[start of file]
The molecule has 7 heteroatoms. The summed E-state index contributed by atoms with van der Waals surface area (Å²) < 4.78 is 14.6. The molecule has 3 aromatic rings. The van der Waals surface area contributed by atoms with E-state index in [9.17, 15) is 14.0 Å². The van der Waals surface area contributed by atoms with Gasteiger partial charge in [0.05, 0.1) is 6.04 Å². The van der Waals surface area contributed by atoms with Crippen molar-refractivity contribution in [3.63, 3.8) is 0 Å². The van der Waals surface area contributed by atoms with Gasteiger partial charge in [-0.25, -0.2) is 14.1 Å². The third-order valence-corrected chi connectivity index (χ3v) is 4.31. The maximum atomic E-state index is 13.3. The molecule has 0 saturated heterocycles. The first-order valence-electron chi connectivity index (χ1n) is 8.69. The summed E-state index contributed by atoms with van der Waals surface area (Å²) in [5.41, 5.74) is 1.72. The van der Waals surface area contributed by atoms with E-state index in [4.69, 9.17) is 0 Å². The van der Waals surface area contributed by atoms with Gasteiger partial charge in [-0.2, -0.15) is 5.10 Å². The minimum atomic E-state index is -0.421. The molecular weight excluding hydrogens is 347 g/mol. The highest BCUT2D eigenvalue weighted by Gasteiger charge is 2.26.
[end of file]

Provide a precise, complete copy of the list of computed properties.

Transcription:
The molecule has 7 heteroatoms. The summed E-state index contributed by atoms with van der Waals surface area (Å²) < 4.78 is 14.6. The molecule has 3 aromatic rings. The van der Waals surface area contributed by atoms with E-state index in [9.17, 15) is 14.0 Å². The van der Waals surface area contributed by atoms with Gasteiger partial charge in [0.05, 0.1) is 6.04 Å². The van der Waals surface area contributed by atoms with Crippen molar-refractivity contribution in [3.63, 3.8) is 0 Å². The van der Waals surface area contributed by atoms with Gasteiger partial charge in [-0.25, -0.2) is 14.1 Å². The third-order valence-corrected chi connectivity index (χ3v) is 4.31. The maximum atomic E-state index is 13.3. The molecule has 0 saturated heterocycles. The first-order valence-electron chi connectivity index (χ1n) is 8.69. The summed E-state index contributed by atoms with van der Waals surface area (Å²) in [5.41, 5.74) is 1.72. The van der Waals surface area contributed by atoms with E-state index in [4.69, 9.17) is 0 Å². The van der Waals surface area contributed by atoms with Gasteiger partial charge in [-0.2, -0.15) is 5.10 Å². The minimum atomic E-state index is -0.421. The molecular weight excluding hydrogens is 347 g/mol. The highest BCUT2D eigenvalue weighted by Gasteiger charge is 2.26.